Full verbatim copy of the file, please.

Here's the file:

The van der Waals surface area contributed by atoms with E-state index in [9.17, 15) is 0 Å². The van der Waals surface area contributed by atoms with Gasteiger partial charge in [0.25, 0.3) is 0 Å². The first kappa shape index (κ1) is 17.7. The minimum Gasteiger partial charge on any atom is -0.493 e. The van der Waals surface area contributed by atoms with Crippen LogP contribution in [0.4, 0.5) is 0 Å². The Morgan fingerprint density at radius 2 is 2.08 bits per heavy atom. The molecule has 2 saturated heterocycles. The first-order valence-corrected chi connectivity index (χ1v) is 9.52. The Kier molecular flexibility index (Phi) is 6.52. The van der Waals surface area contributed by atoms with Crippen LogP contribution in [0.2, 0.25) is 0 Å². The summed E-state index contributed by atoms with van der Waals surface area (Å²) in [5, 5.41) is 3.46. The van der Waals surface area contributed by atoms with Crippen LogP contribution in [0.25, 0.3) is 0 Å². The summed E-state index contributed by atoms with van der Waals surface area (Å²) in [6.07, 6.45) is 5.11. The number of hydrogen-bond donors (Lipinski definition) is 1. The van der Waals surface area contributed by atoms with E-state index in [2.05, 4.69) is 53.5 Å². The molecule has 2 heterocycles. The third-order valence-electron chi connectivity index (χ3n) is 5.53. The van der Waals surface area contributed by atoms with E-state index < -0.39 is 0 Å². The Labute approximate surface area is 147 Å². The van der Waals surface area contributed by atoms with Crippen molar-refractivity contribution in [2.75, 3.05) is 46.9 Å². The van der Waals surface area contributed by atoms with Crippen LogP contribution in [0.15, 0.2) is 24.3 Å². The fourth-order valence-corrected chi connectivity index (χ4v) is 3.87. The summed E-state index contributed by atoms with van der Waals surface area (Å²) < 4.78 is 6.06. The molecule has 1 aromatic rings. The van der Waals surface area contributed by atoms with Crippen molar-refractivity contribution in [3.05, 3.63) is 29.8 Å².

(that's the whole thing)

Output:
The van der Waals surface area contributed by atoms with E-state index in [9.17, 15) is 0 Å². The van der Waals surface area contributed by atoms with Gasteiger partial charge in [0.25, 0.3) is 0 Å². The first kappa shape index (κ1) is 17.7. The minimum Gasteiger partial charge on any atom is -0.493 e. The van der Waals surface area contributed by atoms with Crippen LogP contribution in [0.4, 0.5) is 0 Å². The Morgan fingerprint density at radius 2 is 2.08 bits per heavy atom. The molecule has 2 saturated heterocycles. The first-order valence-corrected chi connectivity index (χ1v) is 9.52. The Kier molecular flexibility index (Phi) is 6.52. The van der Waals surface area contributed by atoms with Crippen LogP contribution in [0.2, 0.25) is 0 Å². The summed E-state index contributed by atoms with van der Waals surface area (Å²) in [5, 5.41) is 3.46. The van der Waals surface area contributed by atoms with Crippen LogP contribution in [0.25, 0.3) is 0 Å². The summed E-state index contributed by atoms with van der Waals surface area (Å²) in [6.07, 6.45) is 5.11. The number of hydrogen-bond donors (Lipinski definition) is 1. The van der Waals surface area contributed by atoms with E-state index in [2.05, 4.69) is 53.5 Å². The molecule has 2 heterocycles. The third-order valence-electron chi connectivity index (χ3n) is 5.53. The van der Waals surface area contributed by atoms with E-state index < -0.39 is 0 Å². The Labute approximate surface area is 147 Å². The van der Waals surface area contributed by atoms with Crippen molar-refractivity contribution in [2.75, 3.05) is 46.9 Å². The van der Waals surface area contributed by atoms with Crippen LogP contribution in [0.15, 0.2) is 24.3 Å². The fourth-order valence-corrected chi connectivity index (χ4v) is 3.87. The summed E-state index contributed by atoms with van der Waals surface area (Å²) < 4.78 is 6.06. The molecule has 1 aromatic rings. The van der Waals surface area contributed by atoms with Crippen molar-refractivity contribution in [3.05, 3.63) is 29.8 Å².